The methods of getting shrimp now are unethical, Earle says, -- "terrible" -- because trawlers scrape the ocean floor, like bulldozers over the forest floor and take everything in it and produce only a small resulting harvest. She cites the movie "Forrest Gump" with videos of trawling, and claims that this ploughing isn't right. It's destroying the ocean's capacity to give life. Trawlers such as those in "The Perfect Storm" with plastic wire and baited hooks use small fish and squid to bait bigger fish and further deplete the world's supply of fish.
We have to think of oceans as more than dumpsites, she says, because they are places to take food from. The ocean gives us life, oxygen, water, drives the carbon dioxide cycle, the nitrogen cycle and climate change and is the host of most life on earth. "We only see the surface" she says. Since we get our life from the ocean, we know now that we can and must "do better".
Principal Threats to the Oceans
At this point, Dean Lloyd asks Dr. Earle about principal threats to the world's oceans. What are they?
Man is disrupting the chemistry of the planet by inserting excess carbon dioxide into the ocean (only some of which is necessary). This carbon dioxide drives photosynthesis, but we don't yet know what it will do to these tiny ocean creatures if we change tiny photosynthetic life in the oceans, she says. She questions what we are doing to the ocean.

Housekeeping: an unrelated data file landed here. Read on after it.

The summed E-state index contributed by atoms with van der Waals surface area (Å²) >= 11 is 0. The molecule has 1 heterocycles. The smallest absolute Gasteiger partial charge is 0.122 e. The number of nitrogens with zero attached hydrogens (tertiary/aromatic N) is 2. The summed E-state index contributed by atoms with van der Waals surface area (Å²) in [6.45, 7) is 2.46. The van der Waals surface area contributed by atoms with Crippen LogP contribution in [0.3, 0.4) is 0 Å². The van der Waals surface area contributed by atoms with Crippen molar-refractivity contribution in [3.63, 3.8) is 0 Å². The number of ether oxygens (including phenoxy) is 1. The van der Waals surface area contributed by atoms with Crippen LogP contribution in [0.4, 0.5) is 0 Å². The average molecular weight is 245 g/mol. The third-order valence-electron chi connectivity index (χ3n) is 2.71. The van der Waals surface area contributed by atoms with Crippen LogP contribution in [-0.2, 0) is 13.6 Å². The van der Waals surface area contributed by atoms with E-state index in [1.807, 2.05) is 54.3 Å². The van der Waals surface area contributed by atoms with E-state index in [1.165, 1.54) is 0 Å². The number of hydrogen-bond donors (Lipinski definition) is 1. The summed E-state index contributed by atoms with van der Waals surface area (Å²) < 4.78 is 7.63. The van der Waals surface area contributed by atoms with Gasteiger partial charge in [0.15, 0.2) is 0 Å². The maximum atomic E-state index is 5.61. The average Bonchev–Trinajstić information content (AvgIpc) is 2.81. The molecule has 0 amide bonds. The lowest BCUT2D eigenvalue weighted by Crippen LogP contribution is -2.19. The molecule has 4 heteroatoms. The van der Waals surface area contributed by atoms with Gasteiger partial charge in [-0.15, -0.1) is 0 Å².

We are oblivious to the issues as far as climate change and global warning are concerned. We need to learn more about our oceans, and do something about it. Taking care of the ocean is taking care of us.
The oceans are being used as garbage dumps. Plastics have entered our culture and have become a "backbone" of our society. But what we do with it when we are done with it is shocking. There is trash even 1000 feet under water. Even in areas where no one lives, debris is in beaches from ships and dumps. Our population numbers, our use and abuse have all increased. We need to think more about how to dispose of plastics and appliances, cellphones and computers and so on, because our modern trash is not decomposing fast.
Are we having any impact yet?
We need to make better choices, not expect seafood in restaurants all over the world. We are eating the wildlife equivalent of "snow leopards and tigers" as necessities every day. But they soon won't be on restaurant menus. We will see the last of the ocean's fish "on our watch" Dr. Earle says, because we will have eaten them. In her speech here, Earle says that 90% of the world's fish has already been eaten. Oysters are down 98% in 100 years, and squads of fish that clean up the Chesapeake Bay, for example, are being depleted as well. While the planet is still supporting us, she wonders how long can we continue to draw down our natural assets.